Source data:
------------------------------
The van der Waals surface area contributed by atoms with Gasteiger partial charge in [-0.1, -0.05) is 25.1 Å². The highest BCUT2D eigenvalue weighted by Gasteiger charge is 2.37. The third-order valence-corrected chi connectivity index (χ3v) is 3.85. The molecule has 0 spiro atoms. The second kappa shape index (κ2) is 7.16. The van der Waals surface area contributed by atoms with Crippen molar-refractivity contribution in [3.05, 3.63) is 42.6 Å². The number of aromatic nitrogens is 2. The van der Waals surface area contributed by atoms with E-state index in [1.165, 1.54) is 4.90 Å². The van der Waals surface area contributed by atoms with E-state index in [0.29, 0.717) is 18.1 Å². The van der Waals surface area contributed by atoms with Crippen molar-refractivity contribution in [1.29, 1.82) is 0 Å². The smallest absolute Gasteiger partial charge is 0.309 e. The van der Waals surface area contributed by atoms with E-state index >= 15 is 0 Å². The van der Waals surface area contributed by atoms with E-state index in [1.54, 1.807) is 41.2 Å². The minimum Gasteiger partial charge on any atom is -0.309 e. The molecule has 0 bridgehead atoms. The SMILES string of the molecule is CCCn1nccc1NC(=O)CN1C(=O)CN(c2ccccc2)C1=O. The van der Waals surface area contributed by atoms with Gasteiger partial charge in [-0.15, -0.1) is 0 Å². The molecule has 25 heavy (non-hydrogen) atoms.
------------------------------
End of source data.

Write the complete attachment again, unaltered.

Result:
The van der Waals surface area contributed by atoms with Gasteiger partial charge in [-0.1, -0.05) is 25.1 Å². The highest BCUT2D eigenvalue weighted by Gasteiger charge is 2.37. The third-order valence-corrected chi connectivity index (χ3v) is 3.85. The molecule has 0 spiro atoms. The second kappa shape index (κ2) is 7.16. The van der Waals surface area contributed by atoms with Crippen molar-refractivity contribution in [3.05, 3.63) is 42.6 Å². The number of aromatic nitrogens is 2. The van der Waals surface area contributed by atoms with E-state index in [1.165, 1.54) is 4.90 Å². The van der Waals surface area contributed by atoms with E-state index in [0.29, 0.717) is 18.1 Å². The van der Waals surface area contributed by atoms with Crippen molar-refractivity contribution in [1.29, 1.82) is 0 Å². The smallest absolute Gasteiger partial charge is 0.309 e. The van der Waals surface area contributed by atoms with E-state index >= 15 is 0 Å². The van der Waals surface area contributed by atoms with E-state index in [1.54, 1.807) is 41.2 Å². The minimum Gasteiger partial charge on any atom is -0.309 e. The molecule has 0 bridgehead atoms. The SMILES string of the molecule is CCCn1nccc1NC(=O)CN1C(=O)CN(c2ccccc2)C1=O. The van der Waals surface area contributed by atoms with Gasteiger partial charge in [-0.15, -0.1) is 0 Å². The molecule has 25 heavy (non-hydrogen) atoms.